Vincent et son lait Ribot – Quiche aux champignons sauvages, rutabagas, fromage frais et lait ribot

I made this post, essentially for Vincent (oui rien que pour toi!), our dear friend from Bretagne (Brittany) and originally from a small town of Malestroit who introduced me to lait ribot very recently. I had no idea what lait ribot was before that night. He was making something très Breton, like crunchy buckwheat galettes soaked in lait ribot, and I was so skeptical and curious at the same time. I thought “Lait quoi??” “lait ribot? c’est quoi ca?” (lait ribot, what’s that?). He said, “c’est breton, en Bretagne ca se mange comme ca”. So let’s eat it the Breton way!

When I tasted it, I loved it. It was love at first bite! Lait Ribot is a specialty milk from Bretagne, that’s why I never heard of it (in France, outside of Bretagne, it’s almost impossible to find) and is wildly used there to make crêpes, galettes and so many other dishes but it’s also consumed as a refreshing drink. It’s basically a fermented milk that you get after the fabrication of the butter (in French you can also call it petit lait, or babeurre, literally meaning beating the butter, or beated milk) and its consumption is retraced back to the Gauls! Every country has its own version of fermented milk, and in the US it’s called buttermilk.

If it was not for Vincent, I would not have bought buttermilk…so I owe him this one.

Call me ignorant but I had no idea lait Ribot was similar to buttermilk. I had no idea about the existence of lait ribot, and I had no idea what buttermilk was either. So pardon my ignorance…Usually when I see the word “butter” on a bottle, I don’t bother. I stay away from butter.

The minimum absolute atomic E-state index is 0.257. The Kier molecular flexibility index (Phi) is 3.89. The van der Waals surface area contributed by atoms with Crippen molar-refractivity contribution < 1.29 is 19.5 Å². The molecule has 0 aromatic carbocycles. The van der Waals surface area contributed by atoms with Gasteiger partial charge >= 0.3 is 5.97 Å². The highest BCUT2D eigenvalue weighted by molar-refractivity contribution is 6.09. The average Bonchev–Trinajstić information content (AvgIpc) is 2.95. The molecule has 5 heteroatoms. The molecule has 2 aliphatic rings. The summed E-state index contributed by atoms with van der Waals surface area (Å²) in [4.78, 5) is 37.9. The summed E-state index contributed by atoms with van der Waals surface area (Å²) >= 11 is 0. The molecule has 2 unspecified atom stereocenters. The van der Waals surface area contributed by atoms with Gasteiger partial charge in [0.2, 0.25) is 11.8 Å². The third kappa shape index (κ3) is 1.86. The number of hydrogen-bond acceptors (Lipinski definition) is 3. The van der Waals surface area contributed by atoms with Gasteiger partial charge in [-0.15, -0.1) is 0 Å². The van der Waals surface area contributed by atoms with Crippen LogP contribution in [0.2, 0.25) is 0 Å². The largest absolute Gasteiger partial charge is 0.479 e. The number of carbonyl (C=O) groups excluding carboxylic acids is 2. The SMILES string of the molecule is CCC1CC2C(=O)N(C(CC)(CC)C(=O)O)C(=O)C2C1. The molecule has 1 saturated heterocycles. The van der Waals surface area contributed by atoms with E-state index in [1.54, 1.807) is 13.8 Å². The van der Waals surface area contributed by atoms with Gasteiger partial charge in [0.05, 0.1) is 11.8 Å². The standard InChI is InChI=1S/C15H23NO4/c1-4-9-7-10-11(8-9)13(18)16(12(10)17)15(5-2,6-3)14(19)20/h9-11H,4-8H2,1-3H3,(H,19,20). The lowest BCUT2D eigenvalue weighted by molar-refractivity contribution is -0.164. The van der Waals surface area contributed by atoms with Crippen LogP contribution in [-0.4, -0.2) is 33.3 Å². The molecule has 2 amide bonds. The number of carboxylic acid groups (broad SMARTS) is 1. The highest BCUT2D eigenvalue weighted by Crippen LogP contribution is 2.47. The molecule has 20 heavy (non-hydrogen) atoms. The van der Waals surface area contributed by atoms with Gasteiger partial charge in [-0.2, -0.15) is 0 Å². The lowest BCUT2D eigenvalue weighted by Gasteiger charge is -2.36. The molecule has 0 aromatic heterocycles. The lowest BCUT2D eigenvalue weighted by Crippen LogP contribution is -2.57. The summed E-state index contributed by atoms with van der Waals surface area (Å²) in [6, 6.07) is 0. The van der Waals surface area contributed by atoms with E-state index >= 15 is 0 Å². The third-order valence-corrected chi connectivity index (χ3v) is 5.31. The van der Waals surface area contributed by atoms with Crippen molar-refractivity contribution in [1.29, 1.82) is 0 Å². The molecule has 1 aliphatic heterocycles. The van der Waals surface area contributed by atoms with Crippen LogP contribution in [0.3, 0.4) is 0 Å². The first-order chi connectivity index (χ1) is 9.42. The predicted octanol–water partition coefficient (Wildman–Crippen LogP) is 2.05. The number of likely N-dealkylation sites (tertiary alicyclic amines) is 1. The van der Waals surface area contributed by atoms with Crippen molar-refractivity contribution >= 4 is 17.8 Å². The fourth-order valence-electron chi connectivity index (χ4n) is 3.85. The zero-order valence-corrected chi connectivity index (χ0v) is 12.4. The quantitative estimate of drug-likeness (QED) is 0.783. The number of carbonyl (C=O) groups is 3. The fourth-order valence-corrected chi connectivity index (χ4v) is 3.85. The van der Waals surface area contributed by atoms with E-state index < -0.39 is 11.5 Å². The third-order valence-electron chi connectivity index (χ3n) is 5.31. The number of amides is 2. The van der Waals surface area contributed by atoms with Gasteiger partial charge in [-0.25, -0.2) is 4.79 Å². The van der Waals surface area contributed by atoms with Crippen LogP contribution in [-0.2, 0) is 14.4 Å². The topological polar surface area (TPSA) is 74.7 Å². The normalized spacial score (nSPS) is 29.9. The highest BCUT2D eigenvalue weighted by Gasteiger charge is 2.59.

After drinking lait ribot and thinking about its use, I decided to try it in a quiche and substitute it to cream which would probably make the quiche less rich and of course lighter.

I made an olive oil wholewheat crust instead of a traditional pâte brisée which gave the quiche a wholesome and hearty flavor and texture. I usually love root vegetables with wild mushrooms, they complement each other very well.

The farmer’s cheese comes from my Greek grocery store, Taki the owner sells the most unique and unexpected products, this cheese looks similar to ricotta but is not salty, more tangy and lighter in calories. So needless to say that this quiche is very light…and so delicious! Ils sont forts ces bretons!


Ingredients for 6 people

For the crust

  • 4.23 oz (or 110 g) wholewheat flour
  • water
  • 4 tbs olive oil
  • salt

For the filling

  • 1 large shallot, chopped
  • 2 tbs olive oil
  • 1 lb mixed wild mushrooms such as chanterelles, shiitake, oyster’s mushrooms, etc…
  • 4 medium size rutabagas
  • 5 large tbs farmer’s cheese (or ricotta)
  • 1 tbs mixed herbs (chives, parsley, thyme, etc…)
  • 2 garlic cloves, crushed
  • 3 eggs
  • 1 2/3 cups buttermilk
  • 3 tbs Gruyère cheese, grated
  • salt and pepper


For the crust

Place flour in a mixing container, add olive oil, water and salt and mix to form an homogeneous dough. Add enough water to allow the dough to form a ball, non sticky and smooth.

For the filling

Wash rutabagas and peel them. Boil them in water until tender. Cut in 8 mm slices crosswise. Set aside.

Clean and wash the mushrooms, Cut them in medium size pieces. Heat olive oil in a pan, add shallots and brown them. Add mushrooms, salt and pepper. Cook until the water evaporates. Set aside.

In a bowl, mix farmer’s cheese with herbs, salt and pepper using a fork.

Roll the dough and place in a non stick round tart pan. Spread the cheese mixture on the bottom. Add a layer of rutabagas on top of the cheese, then mushrooms.

In another mixing container, beat eggs and buttermilk, salt and pepper. Pour on top of the vegetable mixture. Sprinkle with gruyère cheese and cook in the oven for about 35-40 min at 370F or until the top is golden. Serve hot with an endive salad.